Results suggest dietary and weight advantages of consuming breakfast, especially ones that include grains, cereals, lower-fat milk, and whole fruit/100% fruit juice, in contrast to the potential adverse effects of skipping breakfast.

Authors

No affiliation info availableNo affiliation info availableNo affiliation info available

Pub Type(s)

Comparative Study
Journal Article
Research Support, Non-U.S. Gov't
Research Support, U.S. Gov't, Non-P.H.S.

Language

eng

PubMed ID

25458992

Citation

O'Neil, Carol E., et al. "Nutrient Intake, Diet Quality, and Weight/adiposity Parameters in Breakfast Patterns Compared With No Breakfast in Adults: National Health and Nutrition Examination Survey 2001-2008." Journal of the Academy of Nutrition and Dietetics, vol. 114, no. 12 Suppl, 2014, pp. S27-43.
O'Neil CE, Nicklas TA, Fulgoni VL. Nutrient intake, diet quality, and weight/adiposity parameters in breakfast patterns compared with no breakfast in adults: National Health and Nutrition Examination Survey 2001-2008. J Acad Nutr Diet. 2014;114(12 Suppl):S27-43.
O'Neil, C. E., Nicklas, T. A., & Fulgoni, V. L. (2014). Nutrient intake, diet quality, and weight/adiposity parameters in breakfast patterns compared with no breakfast in adults: National Health and Nutrition Examination Survey 2001-2008. Journal of the Academy of Nutrition and Dietetics, 114(12 Suppl), pp. S27-43. doi:10.1016/j.jand.2014.08.021.
O'Neil CE, Nicklas TA, Fulgoni VL. Nutrient Intake, Diet Quality, and Weight/adiposity Parameters in Breakfast Patterns Compared With No Breakfast in Adults: National Health and Nutrition Examination Survey 2001-2008. J Acad Nutr Diet. 2014;114(12 Suppl):S27-43. PubMed PMID: 25458992.
* Article titles in AMA citation format should be in sentence-case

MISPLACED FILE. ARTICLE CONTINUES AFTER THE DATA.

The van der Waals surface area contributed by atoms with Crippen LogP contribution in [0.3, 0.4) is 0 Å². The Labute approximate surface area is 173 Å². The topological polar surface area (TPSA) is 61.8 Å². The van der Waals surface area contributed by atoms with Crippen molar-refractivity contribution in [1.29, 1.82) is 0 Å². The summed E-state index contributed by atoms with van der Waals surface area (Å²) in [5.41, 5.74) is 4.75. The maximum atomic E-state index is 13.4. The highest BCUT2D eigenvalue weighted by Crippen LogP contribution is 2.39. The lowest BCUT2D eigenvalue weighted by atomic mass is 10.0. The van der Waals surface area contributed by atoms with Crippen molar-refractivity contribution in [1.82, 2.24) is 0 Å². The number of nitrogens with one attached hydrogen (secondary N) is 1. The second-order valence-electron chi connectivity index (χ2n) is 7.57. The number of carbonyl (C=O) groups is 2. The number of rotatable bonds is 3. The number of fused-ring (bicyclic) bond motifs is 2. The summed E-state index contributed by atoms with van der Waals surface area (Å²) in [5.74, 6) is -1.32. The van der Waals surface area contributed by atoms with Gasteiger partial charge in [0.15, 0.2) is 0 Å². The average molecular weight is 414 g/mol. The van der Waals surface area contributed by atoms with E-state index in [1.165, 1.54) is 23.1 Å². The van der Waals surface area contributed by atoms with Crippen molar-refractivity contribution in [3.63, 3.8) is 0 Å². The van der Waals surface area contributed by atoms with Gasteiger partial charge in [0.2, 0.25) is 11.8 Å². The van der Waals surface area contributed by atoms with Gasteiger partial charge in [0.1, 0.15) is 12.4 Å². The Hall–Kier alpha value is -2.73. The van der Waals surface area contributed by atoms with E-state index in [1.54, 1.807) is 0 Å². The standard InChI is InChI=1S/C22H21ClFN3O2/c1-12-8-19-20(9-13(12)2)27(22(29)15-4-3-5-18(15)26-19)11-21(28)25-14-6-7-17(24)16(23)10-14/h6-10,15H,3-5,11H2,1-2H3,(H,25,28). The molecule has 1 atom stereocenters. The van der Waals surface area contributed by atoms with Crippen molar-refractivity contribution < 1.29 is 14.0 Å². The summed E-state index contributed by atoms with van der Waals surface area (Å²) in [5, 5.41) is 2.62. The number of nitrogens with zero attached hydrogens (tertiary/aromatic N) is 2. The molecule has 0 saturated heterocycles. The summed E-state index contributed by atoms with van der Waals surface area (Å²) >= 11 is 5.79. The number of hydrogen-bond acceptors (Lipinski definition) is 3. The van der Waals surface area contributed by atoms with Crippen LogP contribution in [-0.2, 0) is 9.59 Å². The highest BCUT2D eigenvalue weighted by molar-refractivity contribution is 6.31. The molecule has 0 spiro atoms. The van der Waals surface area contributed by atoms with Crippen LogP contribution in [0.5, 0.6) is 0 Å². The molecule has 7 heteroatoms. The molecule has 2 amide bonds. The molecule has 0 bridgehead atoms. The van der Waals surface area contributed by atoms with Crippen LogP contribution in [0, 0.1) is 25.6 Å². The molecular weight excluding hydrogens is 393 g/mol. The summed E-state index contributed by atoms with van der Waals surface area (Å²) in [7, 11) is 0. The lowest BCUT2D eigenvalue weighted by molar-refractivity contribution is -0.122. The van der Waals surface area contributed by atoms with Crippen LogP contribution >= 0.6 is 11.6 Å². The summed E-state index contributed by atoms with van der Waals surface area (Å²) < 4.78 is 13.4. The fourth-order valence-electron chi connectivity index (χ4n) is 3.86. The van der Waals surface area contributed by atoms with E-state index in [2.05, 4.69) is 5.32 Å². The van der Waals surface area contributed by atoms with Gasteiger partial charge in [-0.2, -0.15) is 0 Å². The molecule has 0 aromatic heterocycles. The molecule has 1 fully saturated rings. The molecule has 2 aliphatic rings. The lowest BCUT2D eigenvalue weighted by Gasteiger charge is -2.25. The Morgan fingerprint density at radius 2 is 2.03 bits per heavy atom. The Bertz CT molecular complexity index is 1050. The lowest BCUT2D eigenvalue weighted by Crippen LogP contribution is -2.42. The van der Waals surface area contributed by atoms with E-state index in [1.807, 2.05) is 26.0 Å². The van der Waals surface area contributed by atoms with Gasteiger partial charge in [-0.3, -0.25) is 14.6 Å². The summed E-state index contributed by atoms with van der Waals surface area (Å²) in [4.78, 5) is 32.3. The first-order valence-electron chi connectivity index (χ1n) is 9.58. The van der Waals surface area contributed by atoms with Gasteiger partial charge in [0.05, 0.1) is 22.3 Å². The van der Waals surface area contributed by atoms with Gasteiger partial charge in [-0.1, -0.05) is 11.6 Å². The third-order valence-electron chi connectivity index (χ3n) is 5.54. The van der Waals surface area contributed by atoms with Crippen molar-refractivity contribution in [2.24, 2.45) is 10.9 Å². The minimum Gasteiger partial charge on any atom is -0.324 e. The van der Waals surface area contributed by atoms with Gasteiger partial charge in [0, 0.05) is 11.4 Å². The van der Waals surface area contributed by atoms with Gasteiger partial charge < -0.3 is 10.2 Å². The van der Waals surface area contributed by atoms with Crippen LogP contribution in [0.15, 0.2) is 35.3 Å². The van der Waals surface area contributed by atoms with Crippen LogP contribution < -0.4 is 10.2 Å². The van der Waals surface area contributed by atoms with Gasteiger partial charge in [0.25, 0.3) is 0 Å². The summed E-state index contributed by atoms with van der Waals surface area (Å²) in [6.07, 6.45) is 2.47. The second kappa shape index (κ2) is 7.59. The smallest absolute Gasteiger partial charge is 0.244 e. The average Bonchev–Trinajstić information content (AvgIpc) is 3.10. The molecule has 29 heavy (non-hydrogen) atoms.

TY - JOUR T1 - Nutrient intake, diet quality, and weight/adiposity parameters in breakfast patterns compared with no breakfast in adults: National Health and Nutrition Examination Survey 2001-2008. AU - O'Neil,Carol E, AU - Nicklas,Theresa A, AU - Fulgoni,Victor L,3rd Y1 - 2014/11/24/ PY - 2014/02/12/received PY - 2014/08/19/accepted PY - 2014/12/3/entrez PY - 2014/12/3/pubmed PY - 2015/1/30/medline KW - Adults KW - Breakfast KW - Breakfast patterns KW - National Health and Nutrition Examination Survey (NHANES) KW - Nutrient intake SP - S27 EP - 43 JF - Journal of the Academy of Nutrition and Dietetics JO - J Acad Nutr Diet VL - 114 IS - 12 Suppl N2 - BACKGROUND: The effect of different breakfast consumption patterns on nutrient intake, diet quality, and weight/adiposity status is unknown. OBJECTIVE: To compare nutrient intake, diet quality, and weight/adiposity measures of consumers assigned to different breakfast patterns with breakfast skippers. DESIGN AND PARTICIPANTS: These associations were assessed in adults 19+ years (N=18,988) participating in the 2001-2008 National Health and Nutrition Examination Survey. Intake was determined from 1-day 24-hour dietary recall. Diet quality was quantified using the Healthy Eating Index-2005. Body mass index (calculated as kg/m(2)) and waist circumferences were determined. Twelve patterns (including No Breakfast [approximately 19% of population]), explaining 58% of the variance in energy from the breakfast meal, were examined. Covariate adjusted general linear models were used to compare nutrient intakes, Healthy Eating Index-2005 scores, and body mass index/waist circumference of consumers of different patterns with breakfast skippers. The P value was Bonferroni corrected (<0.05/12 breakfast patterns <0.0042). RESULTS: Consumers of the Grain/100% Fruit Juice and Presweetened Ready-to-Eat Cereal (RTEC)/Lower-Fat Milk patterns had lower daily intakes of nutrients to limit (added sugars, saturated fatty acids, solid fats, cholesterol, and sodium) than breakfast skippers. Consumers of the Grain/100% Fruit Juice; Presweetened RTEC/Lower-Fat Milk; and RTEC/Lower-Fat Milk/Whole Fruit/100% Fruit Juice patterns had higher daily intakes of all shortfall nutrients examined (dietary fiber; vitamins A, D, and C; calcium, potassium, folate, iron, and magnesium) than breakfast skippers. Consumers of the Grain/100% Fruit Juice; Grain; Presweetened RTEC/Lower-Fat Milk; RTEC/Lower-Fat Milk/Whole Fruit/100% Fruit Juice; Cooked Cereal; Lower-Fat Milk/Whole Fruit; and Whole Fruit patterns had higher Healthy Eating Index-2005 scores than breakfast skippers. Consumers of the Grain/100% Fruit Juice; Presweetened RTEC/Lower-Fat Milk; RTEC/Lower-Fat Milk/Whole Fruit/100% Fruit Juice; and Cooked Cereal patterns had lower body mass indexes and waist circumferences than breakfast skippers. CONCLUSIONS: Results suggest dietary and weight advantages of consuming breakfast, especially ones that include grains, cereals, lower-fat milk, and whole fruit/100% fruit juice, in contrast to the potential adverse effects of skipping breakfast. SN - 2212-2672 UR - https://www.unboundmedicine.com/medline/citation/25458992/Nutrient_intake_diet_quality_and_weight/adiposity_parameters_in_breakfast_patterns_compared_with_no_breakfast_in_adults:_National_Health_and_Nutrition_Examination_Survey_2001_2008_ L2 - https://linkinghub.elsevier.com/retrieve/pii/S2212-2672(14)01354-9 DB - PRIME DP - Unbound Medicine ER -